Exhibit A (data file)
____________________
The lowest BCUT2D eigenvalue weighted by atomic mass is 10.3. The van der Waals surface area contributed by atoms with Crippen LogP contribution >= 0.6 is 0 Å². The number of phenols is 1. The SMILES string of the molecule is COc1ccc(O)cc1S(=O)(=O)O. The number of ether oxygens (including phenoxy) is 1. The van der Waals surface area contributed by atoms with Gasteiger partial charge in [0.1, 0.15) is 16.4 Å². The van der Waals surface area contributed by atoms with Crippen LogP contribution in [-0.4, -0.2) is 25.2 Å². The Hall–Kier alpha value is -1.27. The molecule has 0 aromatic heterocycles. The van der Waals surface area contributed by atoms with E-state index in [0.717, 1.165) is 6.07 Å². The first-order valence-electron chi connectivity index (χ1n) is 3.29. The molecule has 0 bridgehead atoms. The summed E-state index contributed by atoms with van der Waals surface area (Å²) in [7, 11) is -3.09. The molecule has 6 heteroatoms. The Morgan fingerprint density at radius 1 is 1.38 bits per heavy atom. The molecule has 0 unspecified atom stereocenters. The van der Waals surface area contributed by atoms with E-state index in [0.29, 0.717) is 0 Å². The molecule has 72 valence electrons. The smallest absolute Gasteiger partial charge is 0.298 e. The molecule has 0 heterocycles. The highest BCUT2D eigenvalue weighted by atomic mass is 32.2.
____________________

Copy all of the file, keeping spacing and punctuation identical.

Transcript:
The lowest BCUT2D eigenvalue weighted by atomic mass is 10.3. The van der Waals surface area contributed by atoms with Crippen LogP contribution >= 0.6 is 0 Å². The number of phenols is 1. The SMILES string of the molecule is COc1ccc(O)cc1S(=O)(=O)O. The number of ether oxygens (including phenoxy) is 1. The van der Waals surface area contributed by atoms with Gasteiger partial charge in [0.1, 0.15) is 16.4 Å². The van der Waals surface area contributed by atoms with Crippen LogP contribution in [-0.4, -0.2) is 25.2 Å². The Hall–Kier alpha value is -1.27. The molecule has 0 aromatic heterocycles. The van der Waals surface area contributed by atoms with E-state index in [0.717, 1.165) is 6.07 Å². The first-order valence-electron chi connectivity index (χ1n) is 3.29. The molecule has 0 bridgehead atoms. The summed E-state index contributed by atoms with van der Waals surface area (Å²) in [7, 11) is -3.09. The molecule has 6 heteroatoms. The Morgan fingerprint density at radius 1 is 1.38 bits per heavy atom. The molecule has 0 unspecified atom stereocenters. The van der Waals surface area contributed by atoms with E-state index in [0.29, 0.717) is 0 Å². The molecule has 72 valence electrons. The smallest absolute Gasteiger partial charge is 0.298 e. The molecule has 0 heterocycles. The highest BCUT2D eigenvalue weighted by atomic mass is 32.2.